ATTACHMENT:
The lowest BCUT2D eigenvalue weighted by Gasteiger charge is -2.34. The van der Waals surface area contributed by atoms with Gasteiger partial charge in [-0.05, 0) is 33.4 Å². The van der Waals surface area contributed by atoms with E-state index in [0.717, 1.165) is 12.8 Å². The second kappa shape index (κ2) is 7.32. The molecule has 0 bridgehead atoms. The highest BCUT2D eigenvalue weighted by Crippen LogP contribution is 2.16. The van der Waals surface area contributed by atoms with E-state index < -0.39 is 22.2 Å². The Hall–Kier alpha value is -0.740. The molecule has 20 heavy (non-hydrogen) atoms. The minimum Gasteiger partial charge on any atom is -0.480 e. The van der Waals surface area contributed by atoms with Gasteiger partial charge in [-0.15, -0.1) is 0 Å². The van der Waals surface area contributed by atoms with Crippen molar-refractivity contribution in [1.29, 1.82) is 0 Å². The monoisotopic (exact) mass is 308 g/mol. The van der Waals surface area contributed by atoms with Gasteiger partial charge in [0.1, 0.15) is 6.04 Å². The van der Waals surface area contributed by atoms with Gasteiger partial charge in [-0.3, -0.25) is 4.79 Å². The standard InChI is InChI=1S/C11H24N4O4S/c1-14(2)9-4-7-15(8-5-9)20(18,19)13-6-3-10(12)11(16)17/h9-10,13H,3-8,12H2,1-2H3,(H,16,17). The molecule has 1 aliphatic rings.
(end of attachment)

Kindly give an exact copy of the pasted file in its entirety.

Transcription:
The lowest BCUT2D eigenvalue weighted by Gasteiger charge is -2.34. The van der Waals surface area contributed by atoms with Gasteiger partial charge in [-0.05, 0) is 33.4 Å². The van der Waals surface area contributed by atoms with E-state index in [0.717, 1.165) is 12.8 Å². The second kappa shape index (κ2) is 7.32. The molecule has 0 bridgehead atoms. The highest BCUT2D eigenvalue weighted by Crippen LogP contribution is 2.16. The van der Waals surface area contributed by atoms with E-state index < -0.39 is 22.2 Å². The Hall–Kier alpha value is -0.740. The molecule has 20 heavy (non-hydrogen) atoms. The minimum Gasteiger partial charge on any atom is -0.480 e. The van der Waals surface area contributed by atoms with Gasteiger partial charge in [-0.15, -0.1) is 0 Å². The van der Waals surface area contributed by atoms with Crippen molar-refractivity contribution in [1.29, 1.82) is 0 Å². The monoisotopic (exact) mass is 308 g/mol. The van der Waals surface area contributed by atoms with Gasteiger partial charge in [0.1, 0.15) is 6.04 Å². The van der Waals surface area contributed by atoms with Gasteiger partial charge in [-0.3, -0.25) is 4.79 Å². The standard InChI is InChI=1S/C11H24N4O4S/c1-14(2)9-4-7-15(8-5-9)20(18,19)13-6-3-10(12)11(16)17/h9-10,13H,3-8,12H2,1-2H3,(H,16,17). The molecule has 1 aliphatic rings.